If you watch You Can't now -- and there's plenty of it on YouTube, as well as on two elaborate tribute sites, ycdtotv.com and Barth's Burgery -- it doesn't really hold up as great comedy. (The clips which follow are examples of beloved comedy, not of comic genius.) To me, and to many people in my age group, the show was a landmark. It was our first exposure to a style of anarchic sketch comedy we would later find in Monty Python and Saturday Night Live.
You Can't Do That On Television originated in Canada. Most of us in the States saw it on Nickelodeon. The whole enterprise lasted from 1978 to 1990.
The half-hour show consisted of short sketches, mostly in recurring locations and formats: Barth's restaurant (which served disgusting food; each sketch ended with one of the kids disparaging Barth's cuisine, and Barth saying, "Diiii heard that"), Locker Jokes (a variation on Laugh In's Joke Wall), Blip's Arcade, school, home, the doctor's office. Then there were the Firing Squad scenes, where one of the kids is about to be executed and has to talk his or her way out of it ("There goes one sneaky kid") -- and oddly, standing before a firing squad seemed to fit right in with the show's other themes of school, homework, dating, and family life. And then there were the "Opposite Sketches," in which everything was the opposite of its norm. Suddenly Barth's food was delectable, parents encouraged kids to stop doing their homework and watch more television, and the schoolteacher instructed his students to play video games. All of this would be heralded by some of the kids exclaiming in unison that "it's just the introduction to the Opposites."
Each episode began with a satirical announcement about a pre-empted program ("Mr. T Goes to a Tupperware Party will not be seen at this time, so that we may bring you the following..."), followed by a short sketch establishing the episode's theme (some of the more daring episode themes included "Divorce" and "Adoption"). Then came the unforgettable intro: A Dixieland-flavored rendition of the William Tell Overture plays over a distinctly Terry Gilliamesque animated sequence, set at the Children's Television Sausage Factory.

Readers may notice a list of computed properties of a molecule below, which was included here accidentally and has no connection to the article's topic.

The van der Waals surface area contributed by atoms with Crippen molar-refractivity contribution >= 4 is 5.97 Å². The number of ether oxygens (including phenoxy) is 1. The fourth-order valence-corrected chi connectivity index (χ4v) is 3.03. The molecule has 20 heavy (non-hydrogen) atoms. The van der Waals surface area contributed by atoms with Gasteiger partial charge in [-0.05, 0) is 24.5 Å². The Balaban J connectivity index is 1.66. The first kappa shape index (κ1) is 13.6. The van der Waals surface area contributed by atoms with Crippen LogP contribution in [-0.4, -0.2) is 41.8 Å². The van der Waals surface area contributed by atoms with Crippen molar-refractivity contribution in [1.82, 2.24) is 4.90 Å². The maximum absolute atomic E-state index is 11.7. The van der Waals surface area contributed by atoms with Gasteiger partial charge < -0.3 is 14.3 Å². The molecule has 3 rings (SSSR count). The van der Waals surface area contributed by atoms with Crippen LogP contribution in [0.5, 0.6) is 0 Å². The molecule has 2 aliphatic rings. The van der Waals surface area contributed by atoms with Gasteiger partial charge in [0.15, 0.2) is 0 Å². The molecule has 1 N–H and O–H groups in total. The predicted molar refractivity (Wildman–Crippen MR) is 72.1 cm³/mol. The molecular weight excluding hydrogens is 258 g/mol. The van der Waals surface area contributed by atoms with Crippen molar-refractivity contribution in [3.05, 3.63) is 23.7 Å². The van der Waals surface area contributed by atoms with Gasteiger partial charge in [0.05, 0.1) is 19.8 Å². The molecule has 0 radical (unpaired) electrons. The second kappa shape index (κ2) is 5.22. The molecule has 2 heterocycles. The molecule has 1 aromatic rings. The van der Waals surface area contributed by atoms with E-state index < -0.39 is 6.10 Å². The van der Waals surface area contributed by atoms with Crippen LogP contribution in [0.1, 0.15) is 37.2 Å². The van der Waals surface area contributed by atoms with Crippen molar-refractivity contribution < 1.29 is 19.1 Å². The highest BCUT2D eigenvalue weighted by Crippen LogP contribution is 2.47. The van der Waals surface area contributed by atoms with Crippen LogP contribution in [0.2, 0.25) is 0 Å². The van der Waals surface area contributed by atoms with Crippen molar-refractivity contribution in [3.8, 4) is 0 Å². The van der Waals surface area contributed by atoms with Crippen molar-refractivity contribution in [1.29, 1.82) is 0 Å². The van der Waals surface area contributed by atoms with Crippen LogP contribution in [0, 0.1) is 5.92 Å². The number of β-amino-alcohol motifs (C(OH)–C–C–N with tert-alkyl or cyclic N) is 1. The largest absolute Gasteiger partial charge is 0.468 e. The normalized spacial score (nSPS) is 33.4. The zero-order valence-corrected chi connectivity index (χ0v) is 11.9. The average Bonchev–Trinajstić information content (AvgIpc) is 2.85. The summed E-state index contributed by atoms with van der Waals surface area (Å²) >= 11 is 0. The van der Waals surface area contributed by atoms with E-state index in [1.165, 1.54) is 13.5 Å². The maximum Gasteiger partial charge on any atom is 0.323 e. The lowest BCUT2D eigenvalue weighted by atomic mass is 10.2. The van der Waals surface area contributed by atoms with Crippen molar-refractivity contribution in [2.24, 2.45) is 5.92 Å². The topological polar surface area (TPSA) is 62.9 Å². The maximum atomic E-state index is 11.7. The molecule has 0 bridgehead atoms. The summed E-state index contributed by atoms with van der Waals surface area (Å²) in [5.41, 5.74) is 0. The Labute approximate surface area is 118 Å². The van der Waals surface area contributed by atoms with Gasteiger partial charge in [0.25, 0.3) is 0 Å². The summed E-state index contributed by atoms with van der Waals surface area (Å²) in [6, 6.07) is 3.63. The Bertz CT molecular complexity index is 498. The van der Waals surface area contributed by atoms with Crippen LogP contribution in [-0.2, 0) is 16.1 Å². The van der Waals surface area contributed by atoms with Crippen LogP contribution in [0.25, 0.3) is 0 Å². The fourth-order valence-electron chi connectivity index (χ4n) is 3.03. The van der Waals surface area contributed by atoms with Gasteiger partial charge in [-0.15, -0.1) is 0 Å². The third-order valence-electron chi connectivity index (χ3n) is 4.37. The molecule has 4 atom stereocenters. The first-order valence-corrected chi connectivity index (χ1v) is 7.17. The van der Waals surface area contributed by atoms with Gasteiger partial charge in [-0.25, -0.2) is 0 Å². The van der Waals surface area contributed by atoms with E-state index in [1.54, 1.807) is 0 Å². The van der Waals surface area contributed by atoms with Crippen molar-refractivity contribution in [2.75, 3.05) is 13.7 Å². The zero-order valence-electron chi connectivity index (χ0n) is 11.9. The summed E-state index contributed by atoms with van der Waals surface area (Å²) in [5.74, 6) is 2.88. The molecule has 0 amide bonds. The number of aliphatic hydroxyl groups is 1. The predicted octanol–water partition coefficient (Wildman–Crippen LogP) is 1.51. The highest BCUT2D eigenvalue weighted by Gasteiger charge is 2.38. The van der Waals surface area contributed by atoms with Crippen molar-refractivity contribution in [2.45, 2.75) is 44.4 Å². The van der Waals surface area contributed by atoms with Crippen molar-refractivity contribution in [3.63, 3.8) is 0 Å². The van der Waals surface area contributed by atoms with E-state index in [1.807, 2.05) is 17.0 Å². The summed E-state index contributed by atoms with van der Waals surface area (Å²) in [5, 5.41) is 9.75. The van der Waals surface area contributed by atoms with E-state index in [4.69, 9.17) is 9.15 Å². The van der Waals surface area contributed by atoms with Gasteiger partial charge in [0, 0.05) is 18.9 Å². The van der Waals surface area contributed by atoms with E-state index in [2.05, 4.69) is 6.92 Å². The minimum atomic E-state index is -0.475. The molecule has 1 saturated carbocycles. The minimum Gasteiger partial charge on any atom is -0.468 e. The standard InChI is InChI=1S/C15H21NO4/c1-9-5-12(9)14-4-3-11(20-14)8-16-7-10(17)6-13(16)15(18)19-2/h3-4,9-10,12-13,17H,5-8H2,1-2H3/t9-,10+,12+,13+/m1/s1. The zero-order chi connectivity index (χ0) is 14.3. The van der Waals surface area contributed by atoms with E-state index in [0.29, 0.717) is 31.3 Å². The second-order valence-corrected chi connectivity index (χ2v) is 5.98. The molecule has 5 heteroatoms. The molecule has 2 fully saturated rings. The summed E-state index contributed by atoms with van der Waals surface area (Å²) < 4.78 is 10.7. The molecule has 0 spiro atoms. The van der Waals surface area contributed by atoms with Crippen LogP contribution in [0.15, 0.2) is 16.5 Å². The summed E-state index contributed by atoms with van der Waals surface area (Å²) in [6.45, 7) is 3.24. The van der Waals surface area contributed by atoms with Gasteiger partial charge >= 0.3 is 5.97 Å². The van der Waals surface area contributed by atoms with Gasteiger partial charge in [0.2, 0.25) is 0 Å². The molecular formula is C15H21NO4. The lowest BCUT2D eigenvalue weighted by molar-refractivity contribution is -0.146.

If you remember one thing about You Can't Do That On Television, it's the repeated use of two celebrated running gags. If a member of the cast said "I don't know," green slime showered down upon his or her head. If they said "water," they were showered with water. It didn't make a whole lot of sense -- if "water" got you watered, why didn't "slime" get you slimed? -- and looking at it now, I wonder why they chose "I don't know" as the trigger phrase for a sliming. Were they trying to discourage us from professing ignorance? Probably not, because although these events were discussed in somewhat fearful terms, the kids always seemed to love getting slimed and watered. In most cases, when a You Can't kid gets slimed, he or she looks up, gazing into the torrent of green gook as though it's a baptism. The popularity of You Can't, along with Ghostbusters, made green slime an iconic substance to people who were children in the Eighties. To encounter little plastic eggs full of green slime in a 25¢ vending machine was a spectacular treat.
The cast, over twelve years, was large and varied, but certain long-serving cast members remain closely identified with You Can't, and the same core group seems to live on in the hearts of those who watched it: Christine "Moose" McGlade, Lisa Ruddy, Alasdair Gillis, Doug Ptolemy, Vanessa Lindores. (See ycdtotv.com's Where Are They Now section to catch up with them.) All of the adult characters were played by Les Lye and Abby Hagyard. One of the kids, during the 1986 season, was Alanis Morissette. Even if she hadn't gone on to become a distinctive musical artist, her status as an icon of our generation was already assured.
Les Lye's signature role was Ross, the sleazy producer of the show-within-a-show. But each of his characters was funny and well-realized; he was like a comedy sampler. Barth the chef, the Teacher, and the vaguely Latin executioner were all inspired creations. Lye's Father character was a forerunner to Homer Simpson. I didn't know much about the Marx Brothers when I first discovered You Can't, but I knew that Lye's Doctor character was a variation on Groucho, and this -- along with the drawings of Mr. Kaputnik's doctor in Dave Berg's "The Lighter Side Of..." comics in Mad magazine -- was probably my first exposure to the Groucho image.
I stress again: By posting these clips, I don't mean to suggest that they belong in the pantheon with the work of the Modern Comic Heroes we worship here at the Comedy Palace. But when I was ten, this was an early indication of comedic romances to come, and it brings back a crucial moment in my development. Maybe yours too.